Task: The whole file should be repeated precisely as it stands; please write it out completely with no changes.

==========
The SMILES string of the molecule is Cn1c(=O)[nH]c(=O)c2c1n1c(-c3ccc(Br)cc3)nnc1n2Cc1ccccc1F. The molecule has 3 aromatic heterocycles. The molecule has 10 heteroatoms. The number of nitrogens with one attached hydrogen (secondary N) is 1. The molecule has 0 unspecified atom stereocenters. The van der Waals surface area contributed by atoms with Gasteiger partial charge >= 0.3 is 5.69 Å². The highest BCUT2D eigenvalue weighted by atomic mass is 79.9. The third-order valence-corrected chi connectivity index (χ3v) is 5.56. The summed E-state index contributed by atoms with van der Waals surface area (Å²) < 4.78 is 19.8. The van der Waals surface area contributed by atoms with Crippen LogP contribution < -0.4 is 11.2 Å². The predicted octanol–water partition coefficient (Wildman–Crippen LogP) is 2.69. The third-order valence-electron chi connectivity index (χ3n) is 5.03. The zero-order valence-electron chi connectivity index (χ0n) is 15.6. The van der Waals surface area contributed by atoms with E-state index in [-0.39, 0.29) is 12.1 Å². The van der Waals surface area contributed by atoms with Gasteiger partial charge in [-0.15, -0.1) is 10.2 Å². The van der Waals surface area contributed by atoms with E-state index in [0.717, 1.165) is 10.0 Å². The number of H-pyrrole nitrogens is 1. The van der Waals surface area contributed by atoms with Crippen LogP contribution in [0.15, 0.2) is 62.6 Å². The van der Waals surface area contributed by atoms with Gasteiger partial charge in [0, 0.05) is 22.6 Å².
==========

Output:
The SMILES string of the molecule is Cn1c(=O)[nH]c(=O)c2c1n1c(-c3ccc(Br)cc3)nnc1n2Cc1ccccc1F. The molecule has 3 aromatic heterocycles. The molecule has 10 heteroatoms. The number of nitrogens with one attached hydrogen (secondary N) is 1. The molecule has 0 unspecified atom stereocenters. The van der Waals surface area contributed by atoms with Gasteiger partial charge >= 0.3 is 5.69 Å². The highest BCUT2D eigenvalue weighted by atomic mass is 79.9. The third-order valence-corrected chi connectivity index (χ3v) is 5.56. The summed E-state index contributed by atoms with van der Waals surface area (Å²) < 4.78 is 19.8. The van der Waals surface area contributed by atoms with Crippen LogP contribution < -0.4 is 11.2 Å². The predicted octanol–water partition coefficient (Wildman–Crippen LogP) is 2.69. The third-order valence-electron chi connectivity index (χ3n) is 5.03. The zero-order valence-electron chi connectivity index (χ0n) is 15.6. The van der Waals surface area contributed by atoms with E-state index in [-0.39, 0.29) is 12.1 Å². The van der Waals surface area contributed by atoms with Gasteiger partial charge in [-0.15, -0.1) is 10.2 Å². The van der Waals surface area contributed by atoms with E-state index in [0.717, 1.165) is 10.0 Å². The number of H-pyrrole nitrogens is 1. The van der Waals surface area contributed by atoms with Crippen LogP contribution in [0.15, 0.2) is 62.6 Å². The van der Waals surface area contributed by atoms with Gasteiger partial charge in [0, 0.05) is 22.6 Å².